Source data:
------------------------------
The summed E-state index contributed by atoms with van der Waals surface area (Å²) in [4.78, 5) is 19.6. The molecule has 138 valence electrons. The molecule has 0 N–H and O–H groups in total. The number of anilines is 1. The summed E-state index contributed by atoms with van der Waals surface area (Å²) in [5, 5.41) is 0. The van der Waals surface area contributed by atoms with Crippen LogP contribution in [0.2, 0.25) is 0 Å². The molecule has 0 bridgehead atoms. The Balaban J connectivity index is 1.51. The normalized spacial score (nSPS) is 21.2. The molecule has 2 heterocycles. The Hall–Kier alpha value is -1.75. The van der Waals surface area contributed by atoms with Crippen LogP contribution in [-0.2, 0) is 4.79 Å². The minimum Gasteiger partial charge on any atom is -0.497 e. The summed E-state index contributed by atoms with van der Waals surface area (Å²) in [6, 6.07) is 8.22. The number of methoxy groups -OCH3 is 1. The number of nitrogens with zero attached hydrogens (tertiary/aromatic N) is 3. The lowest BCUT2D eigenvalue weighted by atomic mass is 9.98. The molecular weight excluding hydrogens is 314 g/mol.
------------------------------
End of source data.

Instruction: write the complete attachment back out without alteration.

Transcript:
The summed E-state index contributed by atoms with van der Waals surface area (Å²) in [4.78, 5) is 19.6. The molecule has 138 valence electrons. The molecule has 0 N–H and O–H groups in total. The number of anilines is 1. The summed E-state index contributed by atoms with van der Waals surface area (Å²) in [5, 5.41) is 0. The van der Waals surface area contributed by atoms with Crippen LogP contribution in [0.2, 0.25) is 0 Å². The molecule has 0 bridgehead atoms. The Balaban J connectivity index is 1.51. The normalized spacial score (nSPS) is 21.2. The molecule has 2 heterocycles. The Hall–Kier alpha value is -1.75. The van der Waals surface area contributed by atoms with Crippen LogP contribution in [-0.2, 0) is 4.79 Å². The minimum Gasteiger partial charge on any atom is -0.497 e. The summed E-state index contributed by atoms with van der Waals surface area (Å²) in [6, 6.07) is 8.22. The number of methoxy groups -OCH3 is 1. The number of nitrogens with zero attached hydrogens (tertiary/aromatic N) is 3. The lowest BCUT2D eigenvalue weighted by atomic mass is 9.98. The molecular weight excluding hydrogens is 314 g/mol.